I was also a little perturbed to find out halfway through the week that the bibliographies for the actual project aren't annotated...so it just felt like I was doing more work than necessary this week, and I don't like doing more work than I have to.
Are people annoyed with me? Not much traffic on my thread in the online forum.
Also, I've been working so hard....I haven't had time to go to the gym. I am cranky.
Here are the sources I submitted.
Clarkson, Sarah. Caught up in a Story: Fostering a Storyformed Life of Great Books and Imagination with Your Children. Monument: Whole Heart, 2013. Print.
The author studied children’s literature at Oxford and is the founder of Storyformed.com, a literary resource website for parents and teachers.
Common Core State Standards Initiative, Web. 15 Feb. 2016
The official website for Common Core, presented to parents. It explains the process by which Common Core was created, why the creators feel it is important, and also lists the state standards, organized by grade level.
Lickona, Thomas. Educating for Character: How Our Schools Can Teach Respect and Responsibility. New York, NY: Bantam, 1991. Print.
The author is a developmental psychologist with over 40 years of experience as a professor of early childhood education. He is an Emeritus SUNY Corlandt faculty member. In the span of his career, he has obtained more the $2 million from foundations and grants to support his work.
Ludwig, Meredith, Mary Beth Marlin, and Mengli Song. "Arts Integration: A Promising Approach to Improving Early Learning." American Institutes for Research. 16 Feb. 2016. Web. 23 Feb. 2016.
This report comes out of work done at the Institute for Early Learning Through the Arts at Wolf Trap National Park for the Performing Arts in Vienna, Virginia. The Institute’s mission is to help very young children learn critical skills (such as creativity, collaboration, math, and language arts) and to prepare them to be innovative and confident leaders.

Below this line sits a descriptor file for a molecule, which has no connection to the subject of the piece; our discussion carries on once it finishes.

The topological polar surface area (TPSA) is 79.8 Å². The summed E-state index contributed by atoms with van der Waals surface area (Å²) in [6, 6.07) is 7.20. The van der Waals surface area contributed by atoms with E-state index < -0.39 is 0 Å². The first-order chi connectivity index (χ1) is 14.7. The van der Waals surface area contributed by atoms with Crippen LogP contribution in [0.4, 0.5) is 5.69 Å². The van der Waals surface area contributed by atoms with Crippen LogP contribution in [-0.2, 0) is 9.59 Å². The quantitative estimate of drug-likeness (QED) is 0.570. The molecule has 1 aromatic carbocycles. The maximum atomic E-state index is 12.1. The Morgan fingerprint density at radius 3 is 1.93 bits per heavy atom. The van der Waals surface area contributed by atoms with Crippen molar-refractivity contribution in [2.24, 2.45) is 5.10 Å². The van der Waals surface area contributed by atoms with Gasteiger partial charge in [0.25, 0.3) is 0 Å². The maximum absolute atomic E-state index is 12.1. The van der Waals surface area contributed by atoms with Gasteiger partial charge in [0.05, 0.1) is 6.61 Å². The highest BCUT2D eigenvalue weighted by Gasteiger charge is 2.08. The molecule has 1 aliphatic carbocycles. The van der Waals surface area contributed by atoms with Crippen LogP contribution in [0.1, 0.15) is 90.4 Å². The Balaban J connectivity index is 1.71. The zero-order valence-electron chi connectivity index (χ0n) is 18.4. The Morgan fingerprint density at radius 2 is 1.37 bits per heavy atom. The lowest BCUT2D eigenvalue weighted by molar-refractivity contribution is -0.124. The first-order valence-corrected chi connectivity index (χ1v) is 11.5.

Pritchard, Michael S. Reasonable Children: Moral Education and Moral Learning. Lawrence: U of Kansas, 1996. Print.
The author is a professor of philosophy and the Director of The Center for the Study of Ethics in Society at Western Michigan University. He supports philosopher Matthew Lipman’s work at the Institute for the Advancement of Philosophy for Children (IAPC) at Montclair State College in Upper Montclair, New Jersey. Both authors agree that young children can obtain critical thinking skills and universal morality through storytelling.
Shakespeare in America, National Endowment for the Arts Presents Shakespeare in American Communities. Web. 17 Feb. 2016
Presented by an independent federal agency that exists to bring opportunity and exposure to the arts to Americas, this website is directed at teachers that wish to learn more about Shakespeare. It provides a teaching guide for the Elizabethan Age, Elizabethan Theater, the life of William Shakespeare, his plays, iambic pentameter, etc.
Singh, Anita. "Why Shakespeare Should Be Child's Play." Http://www.telegraph.co.uk/culture/theatre/william-shakespeare/10625363/Why-Shakespeare-should-be-childs-play.html. The Telegraph, 09 Feb. 2014. Web. 19 Jan. 2016.
The author is the Arts and Entertainment Editor at The Telegraph, a popular daily UK newspaper. She reports on the benefits of the children’s programming at the Royal Shakespeare Company, which is considered by many to be the leading expert of Shakespeare’s works in performance.
Social and Emotional Learning Core Competencies, CASEL: Collaborative for Social and Emotional Learning. Web. 22 Feb. 2016.
CASEL is an American organization that provides research, practice and policies that support evidence-based social and emotional learning for students, pre-school through high school. Their mission is to ensure that all children become knowledgeable, responsible, caring and contributing members of society.
Strauss, Valerie. "6 Reasons to Reject Common Core K-3 Standards and 6 Rules to Guide Policy." The Washington Post. 2 May 2014. Web. 23 Feb. 2016.
In contrast to the website information provided by Common Core, this Washington Post author, who reports specifically on education, gives detailed reasons for why Common Core is failing young children and also offers ideas for improvement.